• On May 25, 2015, the attacker initiated a second method of attack by inserting malware called a “c99” cell on Defendants' system. This malware caused a massive number of records to be extracted from Defendants' databases. The huge document dump slowed down network performance to such an extent that it triggered a network alarm to the system administrator. The system administrator investigated the event and terminated the malware and data exfiltration on May 26, 2015.
  • Defendant's post-breach response was inadequate and ineffective.
  • While the c99 attack was being investigated, the attacker continued to extract patient records on May 26 and May 28, using the privileged “checkout” credentials acquired through the use of the SQL queries. On those two days, a total of 326,000 patient records were accessed.
  • The breach was not successfully contained until May 29, when a security contractor hired by Defendant identified suspicious IP addresses which led the contractor to uncover the principal SQL attack method.
  • Defendants failed to implement and maintain an active security monitoring and alert system to detect and alert on anomalous conditions such as data exfiltration, abnormal administrator activities, and remote system access by unfamiliar or foreign IP addresses.
  • The significance of the absence of these security tools cannot be overstated, as two of the IP addresses used to access Defendants' databases originated from Germany. An active security operations system should have identified remote system access by an unfamiliar IP address and alerted a system administrator to investigate.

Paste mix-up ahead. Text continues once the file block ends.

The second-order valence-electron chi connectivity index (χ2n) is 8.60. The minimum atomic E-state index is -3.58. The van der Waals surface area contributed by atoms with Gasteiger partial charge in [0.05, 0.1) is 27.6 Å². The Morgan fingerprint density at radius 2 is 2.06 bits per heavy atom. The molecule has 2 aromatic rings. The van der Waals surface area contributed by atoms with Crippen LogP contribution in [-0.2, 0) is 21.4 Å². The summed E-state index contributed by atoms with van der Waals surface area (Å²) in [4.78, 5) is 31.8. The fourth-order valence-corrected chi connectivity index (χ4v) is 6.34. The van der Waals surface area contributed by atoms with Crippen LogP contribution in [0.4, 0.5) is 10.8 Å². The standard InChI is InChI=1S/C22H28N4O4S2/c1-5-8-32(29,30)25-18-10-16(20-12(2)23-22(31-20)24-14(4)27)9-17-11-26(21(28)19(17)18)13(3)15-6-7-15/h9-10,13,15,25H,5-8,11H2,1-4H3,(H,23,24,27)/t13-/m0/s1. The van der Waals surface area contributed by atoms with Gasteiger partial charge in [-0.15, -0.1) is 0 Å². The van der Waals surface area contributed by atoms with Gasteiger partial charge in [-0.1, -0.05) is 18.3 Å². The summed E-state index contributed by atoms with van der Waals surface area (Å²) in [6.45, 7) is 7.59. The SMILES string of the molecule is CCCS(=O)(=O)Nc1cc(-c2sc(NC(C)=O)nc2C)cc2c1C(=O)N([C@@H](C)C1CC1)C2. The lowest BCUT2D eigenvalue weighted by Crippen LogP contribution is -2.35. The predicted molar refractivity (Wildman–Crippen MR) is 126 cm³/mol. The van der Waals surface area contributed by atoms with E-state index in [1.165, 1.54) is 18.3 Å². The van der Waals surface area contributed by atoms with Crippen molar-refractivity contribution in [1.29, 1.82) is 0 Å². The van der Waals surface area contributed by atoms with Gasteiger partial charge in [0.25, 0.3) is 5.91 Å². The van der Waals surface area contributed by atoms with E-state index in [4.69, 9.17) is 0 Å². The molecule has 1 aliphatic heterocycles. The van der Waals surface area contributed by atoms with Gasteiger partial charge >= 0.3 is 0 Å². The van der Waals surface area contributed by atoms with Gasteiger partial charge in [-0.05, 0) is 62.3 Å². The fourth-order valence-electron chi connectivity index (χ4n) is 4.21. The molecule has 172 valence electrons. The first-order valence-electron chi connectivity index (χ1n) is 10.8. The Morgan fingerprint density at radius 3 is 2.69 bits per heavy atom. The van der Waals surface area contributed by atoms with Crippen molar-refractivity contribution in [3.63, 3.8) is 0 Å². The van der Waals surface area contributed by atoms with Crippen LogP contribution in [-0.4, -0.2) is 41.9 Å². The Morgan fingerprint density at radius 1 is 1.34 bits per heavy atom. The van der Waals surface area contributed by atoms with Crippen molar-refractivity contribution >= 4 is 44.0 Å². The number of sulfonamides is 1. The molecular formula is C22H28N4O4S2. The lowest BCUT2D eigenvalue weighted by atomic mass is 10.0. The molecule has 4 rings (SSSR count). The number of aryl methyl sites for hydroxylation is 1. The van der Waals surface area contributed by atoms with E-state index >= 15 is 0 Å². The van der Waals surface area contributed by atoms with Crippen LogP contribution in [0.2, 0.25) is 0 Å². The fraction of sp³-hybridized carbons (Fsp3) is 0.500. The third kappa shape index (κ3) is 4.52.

While only a small section of instances where attorneys believe the company to be negligent the timing of this lawsuit could be considered a warning to those who recently experienced massive data breaches.

Marriot and Quora Breaches

Earlier this month hotel giant Marriot Hotels announced that it had exposed the sensitive data of approximately 327 million people. The exposed data included names, addresses and passport numbers. Marriot is yet to announce how the breach occurred but regardless since the announcement company stocks had fallen 5.6% following the announcement. This loss is only the tip of the iceberg as the company may not be bound HIPAA but they are bound by numerous other regulations designed to protect an individual’s data.

This was not the only high profile breach to make headlines. Shortly after the Marriot breach was announced popular question and answer platform Quora announced they too had suffered a data breach. In this instance, approximately 100 million Quora users’ data was exposed. The exposed data included names, email addresses, encrypted passwords, and data imported from linked networks when authorized by users. Further users activity on the platform was also exposed. Quora, like Marriot, is yet to say the exact cause of the breach. Breaches occur, that is the reality of having important details saved for convenience sake and more breaches to large firms will happen. However, thanks to legislation, companies have to comply with a set of security standards intended to protect data. It is far too early to tell if Marriot or Quora were negligent in this duty but more than a few attorneys will be following the MIE case closely.